“Hello? Hello? HELLO?!!!”
“Mom, that’s the remote control, not the telephone.”
“It is? Oh, I’m so stupid.”
“Your father will be home from work in a minute and I need to get this place tidied up.”
“Mom, Dad died last year, remember? ”
“He did? Oh … that’s right,” and she bursts into tears.
Coping with a family member with memory loss can be sad, exasperating and draining for you and for the person with dementia. While a person with dementia may not remember facts, their emotional reactions are often as strong as ever and can last long after they have forgotten the reason for what they’re feeling.
Dementia in Your Loved One
For you, it can be devastating to see a person who looks like your loved one, but with whom you can’t share your old jokes, ask advice or discuss the news of the day the way you used to. It’s almost like an imposter has taken over the body of the person you love. You end up grieving their passing while they are still alive.
I wish I had a solution that could restore your loved one back to you. But doctors, scientists, and family members have spent decades trying unsuccessfully to do that. What science tells us now is that recovery in a person with dementia isn’t possible, because parts of their brain have wasted away. It isn’t their fault any more than diabetes is the diabetic’s fault.
This can be hard to accept, because for most of our lives we have felt considerable control over what we think. When we were young we only needed to concentrate harder or try again to memorize a homework assignment. But just like a person can’t concentrate harder to make a pancreas produce more insulin, your mom can’t concentrate harder to make her brain work the way it used to. Continually correcting and “educating” a person with dementia leads to embarrassment, sadness and frustration, even anger.
Join their World
Experts now belief that the best way to interact with demented people is to meet them in their own world. For example, in her later years my mother’s inner life veered far, far away from what I believed to be reality. One time she told me on the phone what a wonderful time she and her new husband had been having. Now according to my reality my mom lived in a secure memory care unit, and the likelihood of her having remarried without my knowing about it was pretty remote. But she was happy, so I went with it.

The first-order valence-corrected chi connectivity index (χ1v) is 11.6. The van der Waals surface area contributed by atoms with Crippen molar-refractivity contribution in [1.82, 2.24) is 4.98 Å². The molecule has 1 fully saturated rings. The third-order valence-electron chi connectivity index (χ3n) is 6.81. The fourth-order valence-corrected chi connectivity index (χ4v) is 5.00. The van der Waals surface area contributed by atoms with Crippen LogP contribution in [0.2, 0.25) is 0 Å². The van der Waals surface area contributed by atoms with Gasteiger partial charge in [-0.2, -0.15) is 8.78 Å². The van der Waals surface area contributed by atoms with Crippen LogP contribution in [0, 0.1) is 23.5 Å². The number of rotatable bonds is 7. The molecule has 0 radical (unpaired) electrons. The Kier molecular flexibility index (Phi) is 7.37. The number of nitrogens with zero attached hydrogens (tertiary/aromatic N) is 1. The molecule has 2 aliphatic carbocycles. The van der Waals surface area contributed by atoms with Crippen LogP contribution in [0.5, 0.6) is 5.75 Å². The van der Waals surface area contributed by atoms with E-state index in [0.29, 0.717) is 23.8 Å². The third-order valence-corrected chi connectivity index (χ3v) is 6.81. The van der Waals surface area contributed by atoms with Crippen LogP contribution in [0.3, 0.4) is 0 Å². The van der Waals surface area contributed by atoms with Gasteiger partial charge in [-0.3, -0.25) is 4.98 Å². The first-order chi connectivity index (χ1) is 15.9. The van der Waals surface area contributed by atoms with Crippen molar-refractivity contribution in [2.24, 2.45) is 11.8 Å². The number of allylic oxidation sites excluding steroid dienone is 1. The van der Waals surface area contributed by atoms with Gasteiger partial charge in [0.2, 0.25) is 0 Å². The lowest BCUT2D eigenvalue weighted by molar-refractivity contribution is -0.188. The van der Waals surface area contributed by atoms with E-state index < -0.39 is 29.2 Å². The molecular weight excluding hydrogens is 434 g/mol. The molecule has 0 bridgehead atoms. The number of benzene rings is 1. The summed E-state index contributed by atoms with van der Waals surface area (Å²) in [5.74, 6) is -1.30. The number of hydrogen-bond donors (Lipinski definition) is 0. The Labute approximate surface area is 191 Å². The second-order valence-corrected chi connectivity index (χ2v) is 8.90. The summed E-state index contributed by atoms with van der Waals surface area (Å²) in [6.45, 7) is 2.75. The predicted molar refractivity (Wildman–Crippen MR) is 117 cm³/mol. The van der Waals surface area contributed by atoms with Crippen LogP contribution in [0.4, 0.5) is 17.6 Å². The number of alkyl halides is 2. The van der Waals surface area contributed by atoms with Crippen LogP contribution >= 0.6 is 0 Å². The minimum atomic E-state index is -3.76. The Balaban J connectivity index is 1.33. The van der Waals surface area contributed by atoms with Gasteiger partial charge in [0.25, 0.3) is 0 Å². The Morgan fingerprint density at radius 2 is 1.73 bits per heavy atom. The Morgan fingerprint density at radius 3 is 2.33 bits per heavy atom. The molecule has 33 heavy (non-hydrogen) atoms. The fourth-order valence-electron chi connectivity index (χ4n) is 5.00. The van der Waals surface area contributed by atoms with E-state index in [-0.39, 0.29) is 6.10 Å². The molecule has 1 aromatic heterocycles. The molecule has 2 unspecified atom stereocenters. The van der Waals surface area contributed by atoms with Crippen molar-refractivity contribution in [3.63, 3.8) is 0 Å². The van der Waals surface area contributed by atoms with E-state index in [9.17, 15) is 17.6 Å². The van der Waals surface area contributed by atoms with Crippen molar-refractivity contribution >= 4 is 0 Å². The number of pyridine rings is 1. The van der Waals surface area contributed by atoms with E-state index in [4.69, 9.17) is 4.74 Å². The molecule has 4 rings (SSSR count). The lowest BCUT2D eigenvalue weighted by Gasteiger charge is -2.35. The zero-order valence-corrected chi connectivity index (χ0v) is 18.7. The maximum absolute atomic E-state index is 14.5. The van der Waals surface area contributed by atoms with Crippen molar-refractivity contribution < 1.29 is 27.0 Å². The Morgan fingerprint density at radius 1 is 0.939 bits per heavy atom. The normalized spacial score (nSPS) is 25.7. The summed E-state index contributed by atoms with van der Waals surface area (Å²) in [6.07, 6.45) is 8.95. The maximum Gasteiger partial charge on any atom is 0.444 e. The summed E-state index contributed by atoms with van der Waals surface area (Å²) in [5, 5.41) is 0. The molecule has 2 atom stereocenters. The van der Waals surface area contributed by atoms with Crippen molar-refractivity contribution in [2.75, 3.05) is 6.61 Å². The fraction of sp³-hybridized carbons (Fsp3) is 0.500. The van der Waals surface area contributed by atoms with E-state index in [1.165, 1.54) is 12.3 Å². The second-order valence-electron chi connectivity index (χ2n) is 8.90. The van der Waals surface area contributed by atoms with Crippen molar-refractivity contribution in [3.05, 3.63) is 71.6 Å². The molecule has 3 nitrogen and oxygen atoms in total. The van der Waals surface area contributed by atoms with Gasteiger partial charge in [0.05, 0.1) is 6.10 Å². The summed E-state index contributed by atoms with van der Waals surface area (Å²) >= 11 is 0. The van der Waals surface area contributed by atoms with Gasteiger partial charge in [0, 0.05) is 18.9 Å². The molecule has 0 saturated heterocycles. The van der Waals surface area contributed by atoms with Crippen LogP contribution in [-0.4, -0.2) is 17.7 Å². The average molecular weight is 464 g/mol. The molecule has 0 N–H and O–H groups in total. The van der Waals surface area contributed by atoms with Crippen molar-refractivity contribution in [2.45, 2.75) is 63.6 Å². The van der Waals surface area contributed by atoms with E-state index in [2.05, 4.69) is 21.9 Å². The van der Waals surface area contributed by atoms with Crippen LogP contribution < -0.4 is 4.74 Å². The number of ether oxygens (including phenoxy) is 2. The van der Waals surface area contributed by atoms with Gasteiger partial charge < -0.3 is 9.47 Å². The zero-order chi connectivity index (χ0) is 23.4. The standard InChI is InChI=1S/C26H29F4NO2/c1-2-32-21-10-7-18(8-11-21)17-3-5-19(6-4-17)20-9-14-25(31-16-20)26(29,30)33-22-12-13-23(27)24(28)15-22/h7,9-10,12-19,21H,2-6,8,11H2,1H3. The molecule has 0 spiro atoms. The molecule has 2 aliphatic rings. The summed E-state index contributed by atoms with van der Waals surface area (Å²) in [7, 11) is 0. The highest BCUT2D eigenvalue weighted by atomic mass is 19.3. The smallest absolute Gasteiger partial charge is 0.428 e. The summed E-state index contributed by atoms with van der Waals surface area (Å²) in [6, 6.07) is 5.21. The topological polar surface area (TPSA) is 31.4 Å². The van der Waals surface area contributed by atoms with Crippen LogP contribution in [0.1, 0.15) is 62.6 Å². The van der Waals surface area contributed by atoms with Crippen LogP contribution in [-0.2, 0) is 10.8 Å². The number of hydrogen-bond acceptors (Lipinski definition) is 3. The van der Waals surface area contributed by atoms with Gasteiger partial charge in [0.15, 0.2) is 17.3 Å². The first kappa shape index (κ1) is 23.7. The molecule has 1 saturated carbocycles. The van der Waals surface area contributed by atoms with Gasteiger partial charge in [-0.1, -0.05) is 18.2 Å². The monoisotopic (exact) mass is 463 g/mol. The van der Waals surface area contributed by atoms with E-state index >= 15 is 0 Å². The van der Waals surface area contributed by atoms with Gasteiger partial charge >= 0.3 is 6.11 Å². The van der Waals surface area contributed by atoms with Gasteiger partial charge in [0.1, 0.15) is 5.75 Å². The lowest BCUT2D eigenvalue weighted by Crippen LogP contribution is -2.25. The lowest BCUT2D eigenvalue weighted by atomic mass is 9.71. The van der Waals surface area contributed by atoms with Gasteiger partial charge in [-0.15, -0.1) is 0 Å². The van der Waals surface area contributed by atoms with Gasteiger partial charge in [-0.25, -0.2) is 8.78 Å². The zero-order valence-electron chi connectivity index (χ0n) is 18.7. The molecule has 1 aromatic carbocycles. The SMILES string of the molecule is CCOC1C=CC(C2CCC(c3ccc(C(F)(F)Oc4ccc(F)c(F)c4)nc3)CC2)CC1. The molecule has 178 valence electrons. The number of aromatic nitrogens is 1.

“Oh my! I didn’t realize that you had gotten married again.”
“Yeah, we’ve kept it pretty quiet.”
“You sure have! But I’m glad that you’re telling me about it now. What have you been doing together?”
“We’ve been going on road trips to see national parks.”
“How nice. You’ll have to go up to the Shenandoah Mountains this autumn when the leaves turn color.”
“Um, yeah. I’ll tell him.”
We had conversation variations on this subject a number of times. One time I asked her, “What’s your new husband’s name?”
The first time she said, “Martin,” which happened to be my late father’s last name. I thought how nice that she is imagining someone like my dad as hercurrent partner. Another time she told me his name was, “Raul,” which happens to be MY husband’s first name! I guess she had pleasant associations with that name too.
Tea for Two
A gerontologist once told me about going to visit his mother who lived in memory care. He had told her the day before that he would be coming at 11 am, but when he arrived on time, she was angry with him for being late and not having called to tell her. “I was so worried about you!”
Instead of defending himself which would have involved forcing his reality onto her, he chose to describe how tough traffic was and how he didn’t want to stop to call and be even more late. She was mollified and they went on to discuss how tough traffic can be.
You might think that this is giving up on the person; but no one would criticize you for playing along with a toddler who was having a conversation with a pretend friend. If your toddler wanted to have a tea party with the Queen of England (represented at the table by their favorite Barbie doll) you’d happily pick up your empty teacup and sip air. Right?
Contrary to Joe Friday, in this case the facts become less important than simply finding emotionally fulfilling ways to be with each other. In the end, it is our connection with the people we love that really matters. So use the flexibility and creativity of your own mind to reach out and join your loved one in their world. Make the time fulfilling for both of you. It’s not the thought that counts, it’s the feelings.